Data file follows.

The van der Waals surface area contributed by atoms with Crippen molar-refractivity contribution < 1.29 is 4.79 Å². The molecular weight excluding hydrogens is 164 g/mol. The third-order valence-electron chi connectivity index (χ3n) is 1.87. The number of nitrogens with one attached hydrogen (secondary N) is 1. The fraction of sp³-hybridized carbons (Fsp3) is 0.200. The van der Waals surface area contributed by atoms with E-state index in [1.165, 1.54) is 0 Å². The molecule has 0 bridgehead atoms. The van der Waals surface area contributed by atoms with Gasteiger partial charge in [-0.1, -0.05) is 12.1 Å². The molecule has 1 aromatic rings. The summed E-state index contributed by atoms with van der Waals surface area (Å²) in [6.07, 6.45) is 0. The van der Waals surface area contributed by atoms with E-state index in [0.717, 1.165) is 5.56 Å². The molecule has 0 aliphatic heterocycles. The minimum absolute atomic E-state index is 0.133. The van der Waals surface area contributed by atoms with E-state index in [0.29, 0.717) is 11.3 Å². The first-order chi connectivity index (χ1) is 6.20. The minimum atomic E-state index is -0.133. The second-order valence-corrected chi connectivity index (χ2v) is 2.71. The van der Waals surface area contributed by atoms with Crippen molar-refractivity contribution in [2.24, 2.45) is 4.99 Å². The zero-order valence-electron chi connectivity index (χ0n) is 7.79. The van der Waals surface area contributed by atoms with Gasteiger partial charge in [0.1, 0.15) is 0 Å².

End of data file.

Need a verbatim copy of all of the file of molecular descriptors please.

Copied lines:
The van der Waals surface area contributed by atoms with Crippen molar-refractivity contribution < 1.29 is 4.79 Å². The molecular weight excluding hydrogens is 164 g/mol. The third-order valence-electron chi connectivity index (χ3n) is 1.87. The number of nitrogens with one attached hydrogen (secondary N) is 1. The fraction of sp³-hybridized carbons (Fsp3) is 0.200. The van der Waals surface area contributed by atoms with E-state index in [1.165, 1.54) is 0 Å². The molecule has 0 bridgehead atoms. The van der Waals surface area contributed by atoms with Gasteiger partial charge in [-0.1, -0.05) is 12.1 Å². The molecule has 1 aromatic rings. The summed E-state index contributed by atoms with van der Waals surface area (Å²) in [6.07, 6.45) is 0. The van der Waals surface area contributed by atoms with E-state index in [0.717, 1.165) is 5.56 Å². The molecule has 0 aliphatic heterocycles. The minimum absolute atomic E-state index is 0.133. The van der Waals surface area contributed by atoms with E-state index in [0.29, 0.717) is 11.3 Å². The first-order chi connectivity index (χ1) is 6.20. The minimum atomic E-state index is -0.133. The second-order valence-corrected chi connectivity index (χ2v) is 2.71. The van der Waals surface area contributed by atoms with Crippen molar-refractivity contribution in [2.24, 2.45) is 4.99 Å². The zero-order valence-electron chi connectivity index (χ0n) is 7.79. The van der Waals surface area contributed by atoms with Gasteiger partial charge in [0.1, 0.15) is 0 Å².